Everything Must Go!
Lyric Avenue will host its Finale Showcase, recipe “Everything Must Go,” Friday, Sep. 19 at the Byrd Theatre, 2908 W. Cary St.
The Marquee: Lyric Avenue, Richmond poetry- and performance-based variety show and troupe who entertains with comedy and culture to open up tough topics like race, religion, relationships, drug and alcohol abuse, politics, and more. Lyric Avenue doesn’t stop at making you think and laugh. They get involved in community outreach programs affecting schools, churches, and Richmond’s neighborhoods.
Lyric Avenue Show? “Showtime at the Apollo” meets “Def Comedy” and chills out with “Saturday Night Live”
Then and Now: Began with audiences of 50. This season, each of its events has drawn audiences greater than 1000.
Sound easy? Lyric Avenue’s success represents comprehensive goal-setting, budgeting, coordinated marketing and promotion, training, and superlative talent, all maintained over an extended period of time.
The Overture: In 2002 best friends, Craig Watson and Dontronn Goode started writing poetry. They soon went looking for a venue to perform, and a community to network with artists, entrepreneurs, and others. They discovered there wasn’t a one-stop organization realizing their vision, so they formed a business partnership called 2 Tyght Entertainment, a reference to their long friendship and writing styles. That summer, 2 Tyght began promoting an event called “Candlelight Poetry Night.”
Back to the Streets: Unfortunately, their early effort didn’t draw much attention. The pair refused to see it as ultimate failure. Instead, they used the experience as a lesson that they needed to learn more about marketing and promotion. They took a break, studied successful promotions, changed their name to Lyric Avenue, and formed a Limited Liability Corporation.
Avenue Begins: Lyric Avenue debuted May 18, 2003 at a Shockoe Bottom club. Local artists began to sign on. By December, Lyric Avenue had a firm cast of fifteen artists, including poets, comedians, dancers, actors, and vocalists. Over the next four years, Lyric Avenue made venue changes to accommodate growing audiences. All the while, they aimed to find one venue they could base their creative happenings with a family feel.
Home on the Boulevard: In the winter of 2007, Lyric Avenue found a home for its 5th Season at the Historic Byrd Theatre in Carytown.
Paying the Bills: Craig works as the Administrator of the Historic Fifth Street Baptist Church while Tron works as a Contract Security Officer for Knight Protective Services. They personally invest to make Lyric Avenue successful in the Richmond market.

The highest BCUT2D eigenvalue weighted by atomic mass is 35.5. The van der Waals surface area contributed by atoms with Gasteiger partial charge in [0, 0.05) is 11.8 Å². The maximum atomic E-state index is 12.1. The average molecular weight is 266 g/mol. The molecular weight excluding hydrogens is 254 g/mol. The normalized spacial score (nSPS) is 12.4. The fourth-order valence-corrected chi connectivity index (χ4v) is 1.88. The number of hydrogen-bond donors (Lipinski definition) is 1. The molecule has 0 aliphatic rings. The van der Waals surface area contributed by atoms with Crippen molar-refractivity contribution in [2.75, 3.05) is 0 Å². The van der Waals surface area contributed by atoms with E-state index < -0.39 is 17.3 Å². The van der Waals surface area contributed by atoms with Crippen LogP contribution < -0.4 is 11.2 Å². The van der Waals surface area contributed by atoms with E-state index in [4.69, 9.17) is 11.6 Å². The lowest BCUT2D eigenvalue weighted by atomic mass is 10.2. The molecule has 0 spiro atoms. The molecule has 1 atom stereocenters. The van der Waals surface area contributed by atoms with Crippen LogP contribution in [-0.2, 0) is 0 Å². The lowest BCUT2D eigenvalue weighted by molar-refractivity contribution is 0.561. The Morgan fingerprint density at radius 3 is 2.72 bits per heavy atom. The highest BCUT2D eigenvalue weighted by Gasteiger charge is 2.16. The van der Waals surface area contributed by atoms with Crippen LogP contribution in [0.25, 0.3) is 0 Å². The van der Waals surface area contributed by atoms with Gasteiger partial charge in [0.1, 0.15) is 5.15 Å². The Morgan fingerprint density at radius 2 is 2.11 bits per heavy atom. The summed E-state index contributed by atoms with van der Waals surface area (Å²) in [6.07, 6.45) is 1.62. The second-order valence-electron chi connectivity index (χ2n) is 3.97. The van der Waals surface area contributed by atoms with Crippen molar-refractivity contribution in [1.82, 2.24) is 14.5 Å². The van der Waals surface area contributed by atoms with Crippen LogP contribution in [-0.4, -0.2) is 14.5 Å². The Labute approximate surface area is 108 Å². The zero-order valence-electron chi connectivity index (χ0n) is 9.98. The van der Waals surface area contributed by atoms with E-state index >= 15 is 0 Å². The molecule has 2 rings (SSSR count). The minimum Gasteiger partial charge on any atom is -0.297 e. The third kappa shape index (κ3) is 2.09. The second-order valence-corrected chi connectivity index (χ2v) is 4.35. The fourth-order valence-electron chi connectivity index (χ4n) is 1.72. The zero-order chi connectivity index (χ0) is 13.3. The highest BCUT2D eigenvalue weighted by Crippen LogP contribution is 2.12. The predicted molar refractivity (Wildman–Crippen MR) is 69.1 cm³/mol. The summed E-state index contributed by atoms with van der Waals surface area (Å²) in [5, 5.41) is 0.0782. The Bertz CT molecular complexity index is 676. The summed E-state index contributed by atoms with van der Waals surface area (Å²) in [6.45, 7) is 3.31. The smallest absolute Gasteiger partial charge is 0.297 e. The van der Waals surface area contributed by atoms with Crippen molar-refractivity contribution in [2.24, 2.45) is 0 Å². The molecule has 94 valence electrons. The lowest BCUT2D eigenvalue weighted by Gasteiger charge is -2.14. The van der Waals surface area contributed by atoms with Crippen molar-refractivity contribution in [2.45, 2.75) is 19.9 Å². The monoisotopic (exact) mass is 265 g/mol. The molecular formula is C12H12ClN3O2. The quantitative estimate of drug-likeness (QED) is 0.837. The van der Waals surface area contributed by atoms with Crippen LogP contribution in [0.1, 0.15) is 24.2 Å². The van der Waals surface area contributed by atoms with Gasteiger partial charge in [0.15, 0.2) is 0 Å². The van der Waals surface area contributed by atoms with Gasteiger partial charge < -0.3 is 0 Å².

Overheard: “There is really and truly nothing else like this in Richmond, or maybe anywhere else for that matter. I feel compelled to say once again Lyric Avenue is from right here in our city, Richmond!” Audience Member
“Lyric Avenue offers the Richmond community the opportunity to really be involved in the coming together of the different sectors of the community,” says actor and MC Marlon Gooden.
Iman Shabazz, Artistic Director says, “A lot of people are ashamed to present what they write to the public. We make sure we give them a family atmosphere where they’re able to do that. We build character, we build confidence.”
Dyore Strother has been host for five years. “It involves making sure that the audience is well-adjusted to the poets, the comedians, the artists that come onstage, making sure everyone is having a good time, always making sure that the audience is involved with what we’re doing and staying interactive with them. We’ve done all kinds of shows and we’ve always been able to reach the audience. I try to make sure everything I say can be translated from young to old.”
Antoine Scott says, “I’ve been involved with Lyric Avenue now about four years. I went to an open mic when I started out doing comedy. I went to a show with them one day and just kind of tore the house down. We’ve been together ever since, with the Lyric Avenue family.”
Season Finale: Comedian Antoine Scott puts it into perspective: “It offers so much, because you get so much in one show. You get poetry, you’re getting comedians. You’re getting singers, you’re getting everything. You’re getting skits, you’re getting fried chicken, you’re getting party meat, you’re getting soup, you’re getting cottage cheese, you’re getting vegetable tray, you’re getting sodas and popcorn, you’re getting a new pair of shoes from Pic ‘n’ Pay!”
Lyric Avenue Poets
“Imagine our world with no drug addicts, no drive-bys, a world with no static. Brothers chilling on the stoop, no sin in hand, giving power to the 5-0-1, a friend to the man. Black-on-black crime, that never happened, and the gunshots that you hear, that’s just a family topic for a young black man coming into his own, thinking of leaving home, not in a box or a neat rack. His mother’s head held high, she’s constantly bragging.”
Felicia “Transition” Winston
“We are poets; designated deliverers of divine dissertation demolishing decadence one day at a time until time is decimated. But as long as we are poets, time is a record player, scratched, right there between this and that, so peace just comes back and comes back and comes back.”
“So I love you. I love you like you can understand being loved by a woman whose pain used to run so deep and still came out of it able to understand what it means to love unconditionally. I love you.”